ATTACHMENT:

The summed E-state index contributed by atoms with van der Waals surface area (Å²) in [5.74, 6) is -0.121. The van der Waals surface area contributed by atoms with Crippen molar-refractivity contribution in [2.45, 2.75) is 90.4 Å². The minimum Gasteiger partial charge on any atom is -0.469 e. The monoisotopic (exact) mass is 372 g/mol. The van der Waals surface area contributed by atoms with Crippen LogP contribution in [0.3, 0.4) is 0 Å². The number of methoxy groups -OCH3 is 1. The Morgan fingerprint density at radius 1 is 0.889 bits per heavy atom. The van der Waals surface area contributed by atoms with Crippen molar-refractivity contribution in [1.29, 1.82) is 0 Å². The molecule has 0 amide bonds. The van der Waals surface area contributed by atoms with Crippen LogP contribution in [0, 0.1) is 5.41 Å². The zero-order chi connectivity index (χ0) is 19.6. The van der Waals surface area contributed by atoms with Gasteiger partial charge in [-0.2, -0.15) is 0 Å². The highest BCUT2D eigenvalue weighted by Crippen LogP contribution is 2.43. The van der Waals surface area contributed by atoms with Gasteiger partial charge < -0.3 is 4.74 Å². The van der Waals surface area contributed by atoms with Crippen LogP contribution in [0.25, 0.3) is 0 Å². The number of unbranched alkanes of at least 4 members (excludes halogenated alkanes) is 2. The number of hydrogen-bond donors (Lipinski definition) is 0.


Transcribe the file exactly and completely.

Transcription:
The summed E-state index contributed by atoms with van der Waals surface area (Å²) in [5.74, 6) is -0.121. The van der Waals surface area contributed by atoms with Crippen molar-refractivity contribution in [2.45, 2.75) is 90.4 Å². The minimum Gasteiger partial charge on any atom is -0.469 e. The monoisotopic (exact) mass is 372 g/mol. The van der Waals surface area contributed by atoms with Crippen LogP contribution in [0.3, 0.4) is 0 Å². The number of methoxy groups -OCH3 is 1. The Morgan fingerprint density at radius 1 is 0.889 bits per heavy atom. The van der Waals surface area contributed by atoms with Crippen molar-refractivity contribution in [1.29, 1.82) is 0 Å². The molecule has 0 amide bonds. The van der Waals surface area contributed by atoms with Crippen LogP contribution in [0, 0.1) is 5.41 Å². The zero-order chi connectivity index (χ0) is 19.6. The van der Waals surface area contributed by atoms with Gasteiger partial charge in [-0.2, -0.15) is 0 Å². The highest BCUT2D eigenvalue weighted by Crippen LogP contribution is 2.43. The van der Waals surface area contributed by atoms with Gasteiger partial charge < -0.3 is 4.74 Å². The van der Waals surface area contributed by atoms with Crippen LogP contribution in [0.25, 0.3) is 0 Å². The number of unbranched alkanes of at least 4 members (excludes halogenated alkanes) is 2. The number of hydrogen-bond donors (Lipinski definition) is 0.